Food

Sushi Taro

A neighborhood sushi house that bows to tradition.

The food: No crazy, creative rolls here, just well-executed maki classics such as spicy tuna, yellowtail with scallion, and eel with cucumber. The lengthy nigiri roster offers more variety than most, with three grades of tuna (regular, medium fatty, and fatty toro), three kinds of mackerel, and four different clams. Beyond raw fish and vinegared rice, there’s a yakitori list of more than 20 charcoal-grilled skewers—from broccoli to chicken liver to beef hearts. Other non-sushi entrées include tempura assortments, teriyaki, and udon or soba noodles served hot or cold.

The scene: This easily missed second floor space above a CVS is one of Washington’s oldest and most authentic sushi bars. It’s a favorite of Japanese expats and visiting dignitaries as well as crowds from the Dupont/Logan Circle neighborhoods, so expect to wait for a table, even on a weeknight. A handsome cherrywood sushi bar is the main attraction, taking up about half the restaurant. From a perch along the bar, diners watch multiple sushi chefs turn out platter after platter. Lively groups congregate on Japanese mats at low tables, but there are also traditional tables and chairs. With no bar area to speak of, waiting patrons crowd the small space near the host stand.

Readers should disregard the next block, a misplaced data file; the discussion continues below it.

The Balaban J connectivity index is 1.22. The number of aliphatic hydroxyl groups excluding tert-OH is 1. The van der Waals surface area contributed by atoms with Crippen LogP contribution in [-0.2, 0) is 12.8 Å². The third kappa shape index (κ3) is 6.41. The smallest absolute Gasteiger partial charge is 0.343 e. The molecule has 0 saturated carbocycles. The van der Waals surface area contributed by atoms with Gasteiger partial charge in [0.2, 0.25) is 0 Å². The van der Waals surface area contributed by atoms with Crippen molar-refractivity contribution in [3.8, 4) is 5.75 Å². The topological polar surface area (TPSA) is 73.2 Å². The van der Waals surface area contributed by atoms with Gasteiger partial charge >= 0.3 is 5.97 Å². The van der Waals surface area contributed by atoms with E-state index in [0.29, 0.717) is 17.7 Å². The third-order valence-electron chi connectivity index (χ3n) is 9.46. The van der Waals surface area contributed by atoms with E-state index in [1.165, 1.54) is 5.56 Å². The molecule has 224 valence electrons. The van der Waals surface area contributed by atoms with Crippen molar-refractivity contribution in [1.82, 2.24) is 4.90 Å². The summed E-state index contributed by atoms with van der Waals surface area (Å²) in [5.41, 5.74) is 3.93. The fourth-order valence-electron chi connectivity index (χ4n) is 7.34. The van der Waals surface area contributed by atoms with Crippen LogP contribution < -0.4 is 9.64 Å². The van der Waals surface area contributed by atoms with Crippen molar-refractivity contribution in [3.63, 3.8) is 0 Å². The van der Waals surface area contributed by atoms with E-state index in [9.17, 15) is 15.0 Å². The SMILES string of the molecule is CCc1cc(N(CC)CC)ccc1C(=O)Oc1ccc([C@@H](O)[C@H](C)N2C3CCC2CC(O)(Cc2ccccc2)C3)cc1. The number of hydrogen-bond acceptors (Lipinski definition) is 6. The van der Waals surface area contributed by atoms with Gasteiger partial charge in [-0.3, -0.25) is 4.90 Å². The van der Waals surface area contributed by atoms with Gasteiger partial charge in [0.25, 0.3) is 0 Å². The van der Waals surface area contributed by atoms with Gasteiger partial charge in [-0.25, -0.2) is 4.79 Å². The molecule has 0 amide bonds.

What’s nearby: Sushi Taro’s 17th Street location is within two blocks of the Dupont Circle Metro station (Red Line). With its proximity to both Dupont and Logan circles, there’s lots of retail nearby and plenty of bars to check out before or after dinner.

Insider tips: Though Sushi Taro takes limited reservations (until 12:30 at lunch and 7 at dinner), much of the restaurant is left open for walk-ins. The wait time the host quotes is usually spot on, so put your name on the list and grab a drink down the street at Jack’s or the Fox and Hounds instead of fighting for space in the tiny waiting area.
You can keep tabs down by ordering a mix of yakitori and sushi—the raw stuff may be on the pricey side (two pieces of nigiri range from $4.50 to $9.50), but many of the tasty skewers are just $1.50.
The restaurant offers discounted, validated parking ($3) at the Colonial garage on P Street (between 16th and 17th streets).

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